Review Summary: 1996's fascinating new thing.
One of the consequences of being labeled a one-hit wonder is that most people generally have little to no knowledge of any other material released by the artist who managed to squeeze out one well-known song before tumbling into obscurity. A large majority of the pople who have heard of Semisonic know their quintessential 90s alt-rock hit “Closing Time”, but what not many realize is that Feeling Strangely Fine
, the album that spawned their massive hit, was actually their second. Two years before they would see any chart success, Dan Wilson and company were an up-and-coming act reeling from the breakup of Trip Shakespeare. Great Divide
, Semisonic’s debut, saw Wilson pouring his heart out into the album’s twelve songs, which cover a diverse array of emotions involving love and heartbreak.
It’s hard for a band to make their best record on their first try, but Semisonic did just that. Great Divide
is the perfect encapsulation of all of Wilson’s romantic highs and lows. While the jangly, upbeat “F.N.T.” and “Delicious” are feel-good anthems that celebrate just how special his love interests are, it’s the dreary and melancholic tracks and that show off the album’s core. Dan Wilson’s vocals express the pain and regret so flawlessly it’s hard not to feel sorry for whatever put him into such misery. “Down in Flames” begins with him singing over some acoustic strumming before the whole band comes in with roaring riffs and frenetic drumming. As he cries, “All the suffering's a mystery to me, so you'll never even get to go down in flames”, it’s pretty obvious that these feelings come across his mind far too often. “Brand New Baby” is yet another quintessential Semisonic song – Wilson’s falsettos in the chorus show off more of his vocal strengths that don’t get put into the forefront that often.
Even though the band are at their best when they’re riddled with post-breakup angst, Semisonic prove they can still rock out with love songs. “F.N.T.” in particular has Wilson crooning to his love interest, “Fascinating new thing, I'm surprised that you've never been told before that you're lovely, and you're perfect and that somebody wants you” over an infectious riff crafted by Wilson himself. Great Divide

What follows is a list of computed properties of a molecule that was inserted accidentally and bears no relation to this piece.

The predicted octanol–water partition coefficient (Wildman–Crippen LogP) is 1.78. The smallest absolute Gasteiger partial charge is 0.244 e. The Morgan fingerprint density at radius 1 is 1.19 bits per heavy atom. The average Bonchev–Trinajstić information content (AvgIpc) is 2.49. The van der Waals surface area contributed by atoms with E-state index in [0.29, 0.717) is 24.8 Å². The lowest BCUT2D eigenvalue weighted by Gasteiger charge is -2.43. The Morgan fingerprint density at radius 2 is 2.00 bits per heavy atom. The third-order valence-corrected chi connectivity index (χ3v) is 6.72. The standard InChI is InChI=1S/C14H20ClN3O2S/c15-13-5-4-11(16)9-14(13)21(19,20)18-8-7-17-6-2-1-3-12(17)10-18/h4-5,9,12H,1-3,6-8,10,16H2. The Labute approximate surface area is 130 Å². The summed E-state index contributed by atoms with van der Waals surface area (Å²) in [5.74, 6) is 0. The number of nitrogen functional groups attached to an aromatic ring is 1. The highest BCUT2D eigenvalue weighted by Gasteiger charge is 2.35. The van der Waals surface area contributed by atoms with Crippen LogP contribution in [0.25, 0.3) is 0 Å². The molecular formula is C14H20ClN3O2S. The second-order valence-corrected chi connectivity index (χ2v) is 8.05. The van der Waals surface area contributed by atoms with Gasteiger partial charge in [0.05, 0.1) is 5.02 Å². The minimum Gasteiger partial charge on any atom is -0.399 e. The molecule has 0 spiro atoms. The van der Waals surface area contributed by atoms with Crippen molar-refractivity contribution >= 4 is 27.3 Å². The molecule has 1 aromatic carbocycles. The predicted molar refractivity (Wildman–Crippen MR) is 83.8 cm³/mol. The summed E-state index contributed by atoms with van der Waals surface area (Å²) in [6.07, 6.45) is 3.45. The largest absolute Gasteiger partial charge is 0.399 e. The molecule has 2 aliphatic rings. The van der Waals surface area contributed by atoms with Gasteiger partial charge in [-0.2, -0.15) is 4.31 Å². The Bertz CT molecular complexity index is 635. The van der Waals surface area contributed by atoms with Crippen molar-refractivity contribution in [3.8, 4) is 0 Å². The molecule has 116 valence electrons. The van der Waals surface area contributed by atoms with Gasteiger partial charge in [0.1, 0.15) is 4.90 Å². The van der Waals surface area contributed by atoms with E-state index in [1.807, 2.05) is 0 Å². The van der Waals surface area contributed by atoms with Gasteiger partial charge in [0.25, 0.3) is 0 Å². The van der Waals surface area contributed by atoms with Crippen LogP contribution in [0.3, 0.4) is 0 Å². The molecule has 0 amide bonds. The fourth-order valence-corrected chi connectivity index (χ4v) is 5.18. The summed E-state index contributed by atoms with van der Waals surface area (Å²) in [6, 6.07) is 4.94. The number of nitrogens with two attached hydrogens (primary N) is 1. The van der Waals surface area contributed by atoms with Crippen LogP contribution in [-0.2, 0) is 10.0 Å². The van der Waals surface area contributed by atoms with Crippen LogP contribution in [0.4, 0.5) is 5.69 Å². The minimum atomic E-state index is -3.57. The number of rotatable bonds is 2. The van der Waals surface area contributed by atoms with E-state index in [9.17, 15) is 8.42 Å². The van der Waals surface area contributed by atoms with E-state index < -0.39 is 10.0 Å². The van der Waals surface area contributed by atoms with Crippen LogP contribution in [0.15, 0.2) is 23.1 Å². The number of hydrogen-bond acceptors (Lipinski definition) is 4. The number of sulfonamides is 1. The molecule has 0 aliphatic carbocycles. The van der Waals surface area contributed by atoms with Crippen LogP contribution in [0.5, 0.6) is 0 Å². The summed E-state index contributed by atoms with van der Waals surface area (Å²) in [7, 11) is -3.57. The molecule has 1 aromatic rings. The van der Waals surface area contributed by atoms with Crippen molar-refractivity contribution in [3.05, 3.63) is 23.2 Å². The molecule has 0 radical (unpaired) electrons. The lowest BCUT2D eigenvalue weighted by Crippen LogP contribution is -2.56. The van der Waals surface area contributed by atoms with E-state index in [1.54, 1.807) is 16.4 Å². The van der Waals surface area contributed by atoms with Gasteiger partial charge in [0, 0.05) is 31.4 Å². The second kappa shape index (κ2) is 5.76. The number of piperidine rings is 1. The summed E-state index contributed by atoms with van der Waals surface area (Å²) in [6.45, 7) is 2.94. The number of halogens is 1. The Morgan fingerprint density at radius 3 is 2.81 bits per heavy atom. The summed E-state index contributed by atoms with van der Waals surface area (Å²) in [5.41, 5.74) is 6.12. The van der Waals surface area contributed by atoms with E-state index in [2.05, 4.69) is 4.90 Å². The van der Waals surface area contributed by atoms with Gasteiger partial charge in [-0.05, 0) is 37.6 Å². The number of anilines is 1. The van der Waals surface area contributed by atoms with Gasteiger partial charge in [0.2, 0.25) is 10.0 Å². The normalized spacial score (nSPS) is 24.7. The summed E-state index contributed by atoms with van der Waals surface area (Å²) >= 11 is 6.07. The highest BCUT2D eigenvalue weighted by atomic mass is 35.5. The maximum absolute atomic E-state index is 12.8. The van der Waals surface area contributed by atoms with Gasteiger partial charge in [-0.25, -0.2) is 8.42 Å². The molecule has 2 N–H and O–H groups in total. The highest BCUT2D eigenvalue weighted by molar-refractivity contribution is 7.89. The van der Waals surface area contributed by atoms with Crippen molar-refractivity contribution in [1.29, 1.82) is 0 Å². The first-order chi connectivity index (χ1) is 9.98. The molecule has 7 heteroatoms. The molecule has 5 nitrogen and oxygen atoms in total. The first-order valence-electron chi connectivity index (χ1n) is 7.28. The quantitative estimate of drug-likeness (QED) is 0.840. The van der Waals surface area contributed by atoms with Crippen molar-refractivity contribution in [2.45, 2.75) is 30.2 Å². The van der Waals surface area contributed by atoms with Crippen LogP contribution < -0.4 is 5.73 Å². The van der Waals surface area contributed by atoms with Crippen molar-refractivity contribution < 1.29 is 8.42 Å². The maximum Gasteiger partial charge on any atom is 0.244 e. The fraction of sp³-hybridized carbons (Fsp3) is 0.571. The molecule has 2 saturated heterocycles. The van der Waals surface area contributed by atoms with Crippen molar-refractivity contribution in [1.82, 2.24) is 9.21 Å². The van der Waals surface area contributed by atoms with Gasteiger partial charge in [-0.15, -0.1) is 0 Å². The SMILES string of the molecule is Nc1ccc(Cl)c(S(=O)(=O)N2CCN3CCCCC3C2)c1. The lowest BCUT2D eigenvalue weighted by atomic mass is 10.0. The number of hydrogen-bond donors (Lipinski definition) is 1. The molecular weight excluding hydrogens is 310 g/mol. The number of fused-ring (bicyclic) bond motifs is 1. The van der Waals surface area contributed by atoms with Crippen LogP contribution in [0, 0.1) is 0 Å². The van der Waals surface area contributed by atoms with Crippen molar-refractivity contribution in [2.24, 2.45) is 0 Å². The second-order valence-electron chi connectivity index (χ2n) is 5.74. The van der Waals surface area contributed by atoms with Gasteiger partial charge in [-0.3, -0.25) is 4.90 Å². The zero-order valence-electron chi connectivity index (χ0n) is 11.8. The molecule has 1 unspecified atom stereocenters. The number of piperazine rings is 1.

’s love songs don’t come off as cheesy or clichéd at all; there are no four-chord power ballads or saccharine, cringe-inducing lyrics, just Wilson professing his attraction and affection to his love interest. Thankfully, the band doesn’t relegate these songs to the low position of banal snoozers; instead, the energy and elation that is felt during these moments of euphoria translate to jangly, upbeat jams in the end.
isn’t perfect – there are a couple of bland patches here and there, along with the occasional lyrical misstep, but Semisonic’s debut proves that the 90s alt-rock trio was more than the “Closing Time” band. Instrumentally, they were more talented than the rest of the mallternative one-hit wonder crop – Wilson’s masterful riffs on “F.N.T.”, “The Prize” and “Across the Great Divide” prove this, but perhaps his greatest instrumental outing is the minute-long solo at the end of “If I Run”. Lyrically, it may be typical relationship fodder, but it’s rarely clichéd and always filled with heartbreaking emotion. Great Divide
is perfect evidence that Semisonic were one of the most underrated alternative groups of the 90s, and even though they never recaptured the same magic they did on their debut, their follow-up was just as astounding.